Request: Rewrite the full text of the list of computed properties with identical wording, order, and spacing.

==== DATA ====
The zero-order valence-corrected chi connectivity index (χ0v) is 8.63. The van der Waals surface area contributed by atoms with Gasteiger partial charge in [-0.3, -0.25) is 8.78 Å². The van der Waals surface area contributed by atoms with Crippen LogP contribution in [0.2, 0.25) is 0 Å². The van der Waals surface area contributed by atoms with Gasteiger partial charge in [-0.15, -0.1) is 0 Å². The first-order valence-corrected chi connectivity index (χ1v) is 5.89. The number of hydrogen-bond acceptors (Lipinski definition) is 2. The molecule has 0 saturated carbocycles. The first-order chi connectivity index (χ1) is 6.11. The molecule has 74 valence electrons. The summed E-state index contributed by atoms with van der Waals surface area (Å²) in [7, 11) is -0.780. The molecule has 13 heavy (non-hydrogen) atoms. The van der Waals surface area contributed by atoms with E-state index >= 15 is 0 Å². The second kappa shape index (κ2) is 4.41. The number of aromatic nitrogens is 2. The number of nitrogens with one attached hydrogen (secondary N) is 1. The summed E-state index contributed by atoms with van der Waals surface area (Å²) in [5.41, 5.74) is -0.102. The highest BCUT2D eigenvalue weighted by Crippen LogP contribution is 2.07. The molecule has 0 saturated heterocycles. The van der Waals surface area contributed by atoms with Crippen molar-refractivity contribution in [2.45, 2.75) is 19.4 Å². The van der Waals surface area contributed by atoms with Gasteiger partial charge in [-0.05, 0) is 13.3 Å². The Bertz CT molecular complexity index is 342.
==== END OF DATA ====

The zero-order valence-corrected chi connectivity index (χ0v) is 8.63. The van der Waals surface area contributed by atoms with Gasteiger partial charge in [-0.3, -0.25) is 8.78 Å². The van der Waals surface area contributed by atoms with Crippen LogP contribution in [0.2, 0.25) is 0 Å². The van der Waals surface area contributed by atoms with Gasteiger partial charge in [-0.15, -0.1) is 0 Å². The first-order valence-corrected chi connectivity index (χ1v) is 5.89. The number of hydrogen-bond acceptors (Lipinski definition) is 2. The molecule has 0 saturated carbocycles. The first-order chi connectivity index (χ1) is 6.11. The molecule has 74 valence electrons. The summed E-state index contributed by atoms with van der Waals surface area (Å²) in [7, 11) is -0.780. The molecule has 13 heavy (non-hydrogen) atoms. The van der Waals surface area contributed by atoms with E-state index >= 15 is 0 Å². The second kappa shape index (κ2) is 4.41. The number of aromatic nitrogens is 2. The number of nitrogens with one attached hydrogen (secondary N) is 1. The summed E-state index contributed by atoms with van der Waals surface area (Å²) in [5.41, 5.74) is -0.102. The highest BCUT2D eigenvalue weighted by Crippen LogP contribution is 2.07. The molecule has 0 saturated heterocycles. The van der Waals surface area contributed by atoms with Crippen molar-refractivity contribution in [2.45, 2.75) is 19.4 Å². The van der Waals surface area contributed by atoms with Gasteiger partial charge in [-0.05, 0) is 13.3 Å². The Bertz CT molecular complexity index is 342.